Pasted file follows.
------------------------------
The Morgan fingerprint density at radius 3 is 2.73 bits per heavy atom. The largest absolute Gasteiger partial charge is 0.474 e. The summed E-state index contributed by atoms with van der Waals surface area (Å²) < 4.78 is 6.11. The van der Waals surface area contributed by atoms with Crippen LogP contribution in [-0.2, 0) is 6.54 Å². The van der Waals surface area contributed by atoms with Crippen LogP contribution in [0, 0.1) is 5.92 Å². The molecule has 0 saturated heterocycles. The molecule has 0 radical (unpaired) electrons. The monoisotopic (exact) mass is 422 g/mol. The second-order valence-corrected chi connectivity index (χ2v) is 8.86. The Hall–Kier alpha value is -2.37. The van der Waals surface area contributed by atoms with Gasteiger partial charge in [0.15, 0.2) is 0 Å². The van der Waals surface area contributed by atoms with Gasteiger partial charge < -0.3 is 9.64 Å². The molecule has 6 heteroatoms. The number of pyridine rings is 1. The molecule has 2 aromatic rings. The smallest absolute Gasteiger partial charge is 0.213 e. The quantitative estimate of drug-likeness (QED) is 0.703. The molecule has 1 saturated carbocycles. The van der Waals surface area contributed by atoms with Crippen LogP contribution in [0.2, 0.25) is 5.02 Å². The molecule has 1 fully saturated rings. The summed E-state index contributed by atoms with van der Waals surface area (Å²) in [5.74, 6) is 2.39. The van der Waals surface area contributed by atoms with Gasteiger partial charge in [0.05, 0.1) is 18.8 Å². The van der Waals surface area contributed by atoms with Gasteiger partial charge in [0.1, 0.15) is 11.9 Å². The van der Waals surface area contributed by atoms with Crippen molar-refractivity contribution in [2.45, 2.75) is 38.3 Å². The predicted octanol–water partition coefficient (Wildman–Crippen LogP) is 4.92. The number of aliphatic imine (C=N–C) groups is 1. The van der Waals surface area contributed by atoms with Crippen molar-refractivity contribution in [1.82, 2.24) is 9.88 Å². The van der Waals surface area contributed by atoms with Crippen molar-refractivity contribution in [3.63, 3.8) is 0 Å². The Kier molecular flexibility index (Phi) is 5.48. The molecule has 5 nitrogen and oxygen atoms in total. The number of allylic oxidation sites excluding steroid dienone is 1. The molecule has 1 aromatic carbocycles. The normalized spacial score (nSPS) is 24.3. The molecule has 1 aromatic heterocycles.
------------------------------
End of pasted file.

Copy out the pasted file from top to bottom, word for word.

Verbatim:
The Morgan fingerprint density at radius 3 is 2.73 bits per heavy atom. The largest absolute Gasteiger partial charge is 0.474 e. The summed E-state index contributed by atoms with van der Waals surface area (Å²) < 4.78 is 6.11. The van der Waals surface area contributed by atoms with Crippen LogP contribution in [-0.2, 0) is 6.54 Å². The van der Waals surface area contributed by atoms with Crippen LogP contribution in [0, 0.1) is 5.92 Å². The molecule has 0 saturated heterocycles. The molecule has 0 radical (unpaired) electrons. The monoisotopic (exact) mass is 422 g/mol. The second-order valence-corrected chi connectivity index (χ2v) is 8.86. The Hall–Kier alpha value is -2.37. The van der Waals surface area contributed by atoms with Gasteiger partial charge in [0.15, 0.2) is 0 Å². The van der Waals surface area contributed by atoms with Gasteiger partial charge < -0.3 is 9.64 Å². The molecule has 6 heteroatoms. The number of pyridine rings is 1. The molecule has 2 aromatic rings. The smallest absolute Gasteiger partial charge is 0.213 e. The quantitative estimate of drug-likeness (QED) is 0.703. The molecule has 1 saturated carbocycles. The van der Waals surface area contributed by atoms with Crippen LogP contribution in [0.2, 0.25) is 5.02 Å². The molecule has 1 fully saturated rings. The summed E-state index contributed by atoms with van der Waals surface area (Å²) in [5.74, 6) is 2.39. The van der Waals surface area contributed by atoms with Gasteiger partial charge in [0.05, 0.1) is 18.8 Å². The van der Waals surface area contributed by atoms with Gasteiger partial charge in [0.1, 0.15) is 11.9 Å². The van der Waals surface area contributed by atoms with Crippen molar-refractivity contribution in [2.45, 2.75) is 38.3 Å². The predicted octanol–water partition coefficient (Wildman–Crippen LogP) is 4.92. The number of aliphatic imine (C=N–C) groups is 1. The van der Waals surface area contributed by atoms with Crippen molar-refractivity contribution in [1.82, 2.24) is 9.88 Å². The van der Waals surface area contributed by atoms with Crippen molar-refractivity contribution in [3.63, 3.8) is 0 Å². The Kier molecular flexibility index (Phi) is 5.48. The molecule has 5 nitrogen and oxygen atoms in total. The number of allylic oxidation sites excluding steroid dienone is 1. The molecule has 1 aromatic carbocycles. The normalized spacial score (nSPS) is 24.3. The molecule has 1 aromatic heterocycles.